Posts tagged ‘Libraries’
I just logged in to check my Comcast account and the following headline was in the top five:
“Dead? You still have to pay library fine!”
What started as a story in the local paper has been now picked up by the AP and is out on the wires. The AP version is brief and it was not until I found the detailed local one that I got truly disheartened, especially when I read this:
When she returned the book last week, Schaper said, “I explained that my mother had died suddenly and that I was returning a book she had checked out.”
Schaper said she was stunned when the man behind the library counter informed her of the 50-cent late fee.
Schaper said the man, whose name she doesn’t know, “showed no compassion or understanding at all.”
“He didn’t say he was sorry and didn’t offer to waive the fine,” she said. “He did say he would cancel my mother’s library card. He seemed to have ce in his veins, and he had the demeanor of a robot.”
In the end, Schaper said, “I gave him two quarters and left in total isbelief.”
Honestly, is this kind of bad PR worth the 50 cents? And it is no longer just bad PR for that one library now that it has been picked up by AP and is flahsing as a headline for everyone in my region of NJ who is logging on to their Comcast account tonight.
From an e-mail from Peggy Cadigan, Consultant for Innovation and Communication, at the New Jersey State Library. (I’m so happy to see this come out of the futures conference that was held – my app is already in!)
Subject: Participation in NJSL Blue Ribbon Task Force on the Future – applications needed by August 15, 2007
Norma Blake, State Librarian, has instituted a “Blue Ribbon Task Force on the Future” to continue the groundbreaking work begun by the Mid-Atlantic Library Futures Conference. The State Library recognizes that it is imperative to have input from the people who are shaping the future of New Jersey’s libraries.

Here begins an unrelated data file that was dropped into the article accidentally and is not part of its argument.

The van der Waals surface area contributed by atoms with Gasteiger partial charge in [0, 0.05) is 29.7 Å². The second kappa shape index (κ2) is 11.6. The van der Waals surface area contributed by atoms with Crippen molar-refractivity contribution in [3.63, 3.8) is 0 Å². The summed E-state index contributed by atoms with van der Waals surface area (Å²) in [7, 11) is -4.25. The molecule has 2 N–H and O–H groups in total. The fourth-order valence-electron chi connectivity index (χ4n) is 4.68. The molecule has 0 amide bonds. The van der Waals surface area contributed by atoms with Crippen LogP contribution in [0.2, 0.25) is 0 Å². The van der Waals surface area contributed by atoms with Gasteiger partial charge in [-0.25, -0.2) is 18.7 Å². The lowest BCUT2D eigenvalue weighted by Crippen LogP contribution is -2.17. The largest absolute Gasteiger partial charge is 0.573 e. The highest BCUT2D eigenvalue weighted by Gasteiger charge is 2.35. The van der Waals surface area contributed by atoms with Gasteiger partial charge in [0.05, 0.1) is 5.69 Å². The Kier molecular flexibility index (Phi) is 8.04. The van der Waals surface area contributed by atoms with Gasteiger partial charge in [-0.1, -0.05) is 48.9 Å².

This is an open invitation to anyone currently working in a New Jersey library who has an interest in the future of libraries to apply for a possible appointment to the Task Force. The Task Force will comprise members from different types of libraries and from different job titles. Applications will be reviewed by a panel selected by the State Librarian and appointments made following the review process. The goal of the Task Force will be to make recommendations about how libraries can respond in the future to the information received at the conference and the challenges presented. How can local libraries and the State Library respond to projected demographic changes, growing diversity, an aging population, and technological advances?
We expect that this task force will require a short-term commitment. It is expected that the task force will meet once a month for six months, beginning September 2007, culminating in a report to the State Librarian by March 2008. The report will be presented at the April 2008 NJLA Conference.
If you are interested in serving on this panel, please complete page two of the application which can be found at https://mail01.palsplus.org/exchweb/bin/redir.asp?URL=http://www.njstatelib.org/News/Blue%2520Ribbon%2520Panel.pdf and return it by August 15, 2007 to:
Consultant for Innovation and Communication
New Jersey State Library
185 West State Street
P.O. Box 520
Trenton, New Jersey 08625-0520
You may send the application as a word document e-mail attachment or fax it to: 609-633-3963.
Contact Peggy Cadigan with any questions. 609-278-2640, Ext. 113 or 609-292-4161, email@example.com
I just came across this article in OCLC’s NextSpace No. 5 (from Dec. 2006 – Yikes! Where was I!?) Are You Asking the Ultimate Question? which talks about a book by Fred Reichheld, The Ultimate Question.
This article talks about how the most important question to ask of your customers/patrons is “Would you recommend us to a friend?” In fact, the argument is made that this need be the ONLY question if you survey. Yes, a one-word survey!
I actually heard this recently when I toured a hospital in Paterson – they have this question stated explicitly as a goal – “Would you (in this case the employee) recommend this hospital to your friends or family members?” A pretty good question to keep in mind! I think it is a good thing just to ask ourselves to make sure we are providing a level of service that we would be proud to offer to our own circle.